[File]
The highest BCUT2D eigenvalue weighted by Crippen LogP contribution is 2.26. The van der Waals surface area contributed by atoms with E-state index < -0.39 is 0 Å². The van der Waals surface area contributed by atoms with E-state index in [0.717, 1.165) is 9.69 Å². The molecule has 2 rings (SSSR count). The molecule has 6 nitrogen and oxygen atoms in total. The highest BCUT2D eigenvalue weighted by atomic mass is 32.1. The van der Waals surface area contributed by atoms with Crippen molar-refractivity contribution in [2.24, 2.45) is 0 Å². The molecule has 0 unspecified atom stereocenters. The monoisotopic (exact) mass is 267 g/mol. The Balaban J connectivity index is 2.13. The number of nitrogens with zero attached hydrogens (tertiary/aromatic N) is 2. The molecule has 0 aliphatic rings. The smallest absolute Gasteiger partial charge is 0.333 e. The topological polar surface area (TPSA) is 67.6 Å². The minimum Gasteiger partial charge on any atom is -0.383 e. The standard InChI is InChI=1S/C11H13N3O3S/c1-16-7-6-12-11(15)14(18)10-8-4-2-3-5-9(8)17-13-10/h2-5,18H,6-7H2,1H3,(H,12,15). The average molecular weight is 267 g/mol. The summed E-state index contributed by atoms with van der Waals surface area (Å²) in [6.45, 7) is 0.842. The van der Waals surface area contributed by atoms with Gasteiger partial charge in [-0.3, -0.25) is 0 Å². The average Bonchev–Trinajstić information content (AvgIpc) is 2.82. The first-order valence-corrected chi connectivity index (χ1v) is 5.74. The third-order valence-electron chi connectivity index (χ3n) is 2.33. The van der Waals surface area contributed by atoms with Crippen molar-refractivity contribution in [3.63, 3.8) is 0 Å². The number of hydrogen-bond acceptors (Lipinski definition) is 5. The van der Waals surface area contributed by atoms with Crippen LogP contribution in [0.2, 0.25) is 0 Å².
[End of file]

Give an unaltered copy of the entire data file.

The highest BCUT2D eigenvalue weighted by Crippen LogP contribution is 2.26. The van der Waals surface area contributed by atoms with E-state index < -0.39 is 0 Å². The van der Waals surface area contributed by atoms with E-state index in [0.717, 1.165) is 9.69 Å². The molecule has 2 rings (SSSR count). The molecule has 6 nitrogen and oxygen atoms in total. The highest BCUT2D eigenvalue weighted by atomic mass is 32.1. The van der Waals surface area contributed by atoms with Crippen molar-refractivity contribution in [2.24, 2.45) is 0 Å². The molecule has 0 unspecified atom stereocenters. The monoisotopic (exact) mass is 267 g/mol. The Balaban J connectivity index is 2.13. The number of nitrogens with zero attached hydrogens (tertiary/aromatic N) is 2. The molecule has 0 aliphatic rings. The smallest absolute Gasteiger partial charge is 0.333 e. The topological polar surface area (TPSA) is 67.6 Å². The minimum Gasteiger partial charge on any atom is -0.383 e. The standard InChI is InChI=1S/C11H13N3O3S/c1-16-7-6-12-11(15)14(18)10-8-4-2-3-5-9(8)17-13-10/h2-5,18H,6-7H2,1H3,(H,12,15). The average molecular weight is 267 g/mol. The summed E-state index contributed by atoms with van der Waals surface area (Å²) in [6.45, 7) is 0.842. The van der Waals surface area contributed by atoms with Gasteiger partial charge in [-0.3, -0.25) is 0 Å². The average Bonchev–Trinajstić information content (AvgIpc) is 2.82. The first-order valence-corrected chi connectivity index (χ1v) is 5.74. The third-order valence-electron chi connectivity index (χ3n) is 2.33. The van der Waals surface area contributed by atoms with Crippen molar-refractivity contribution in [3.63, 3.8) is 0 Å². The number of hydrogen-bond acceptors (Lipinski definition) is 5. The van der Waals surface area contributed by atoms with Crippen LogP contribution in [0.2, 0.25) is 0 Å².